Factors associated with psychological insulin resistance in individuals with type 2 diabetes

Soohyun Nam, Catherine Chesla, Nancy A Stotts, Lisa Kroon, Susan L Janson
Diabetes Care 2010, 33 (8): 1747-9

OBJECTIVE: To describe the predictive relationships of selected sociodemographic, biomedical, and psychosocial variables to reluctance to use insulin among patients with type 2 diabetes.

RESEARCH DESIGN AND METHODS: A total of 178 patients with type 2 diabetes participated in this cross-sectional, observational study. Data were obtained by patient interview using validated measures of diabetes attitude, knowledge, self-efficacy, care communication, and perceived barriers to treatment, as well as sociodemographic and biomedical data.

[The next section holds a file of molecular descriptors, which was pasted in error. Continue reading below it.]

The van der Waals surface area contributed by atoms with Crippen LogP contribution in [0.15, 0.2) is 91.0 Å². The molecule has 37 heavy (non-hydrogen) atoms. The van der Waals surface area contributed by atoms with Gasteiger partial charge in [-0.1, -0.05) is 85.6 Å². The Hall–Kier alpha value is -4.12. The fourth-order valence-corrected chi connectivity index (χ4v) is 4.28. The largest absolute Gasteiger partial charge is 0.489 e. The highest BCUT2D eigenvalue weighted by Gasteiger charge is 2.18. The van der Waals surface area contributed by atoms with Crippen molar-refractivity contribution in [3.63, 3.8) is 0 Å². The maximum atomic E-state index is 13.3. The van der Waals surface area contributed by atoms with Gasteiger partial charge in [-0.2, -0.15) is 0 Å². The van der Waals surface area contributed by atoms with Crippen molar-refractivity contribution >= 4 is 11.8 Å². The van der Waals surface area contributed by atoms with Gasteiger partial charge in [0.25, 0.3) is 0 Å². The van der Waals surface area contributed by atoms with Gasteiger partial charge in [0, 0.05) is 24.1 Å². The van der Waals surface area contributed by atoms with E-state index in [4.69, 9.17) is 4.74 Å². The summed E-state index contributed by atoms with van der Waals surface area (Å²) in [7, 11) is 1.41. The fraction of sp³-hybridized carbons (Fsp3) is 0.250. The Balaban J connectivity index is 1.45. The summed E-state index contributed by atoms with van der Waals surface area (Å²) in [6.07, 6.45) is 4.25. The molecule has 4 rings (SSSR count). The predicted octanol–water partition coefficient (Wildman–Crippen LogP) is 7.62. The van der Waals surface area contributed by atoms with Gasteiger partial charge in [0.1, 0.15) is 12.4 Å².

RESULTS: Women and ethnic minorities with type 2 diabetes have more psychological barriers to insulin treatment (P < 0.05). The final regression model showed that individuals who believed in the value of tight glucose control, had strong self-efficacy, and had better interpersonal processes with their healthcare providers were less reluctant to use insulin treatment (R(2) = 0.403; P < 0.0001).

CONCLUSIONS: Diabetes self-efficacy and better interaction with clinicians were important in decreasing patients' reluctance to use insulin, known as psychological insulin resistance.

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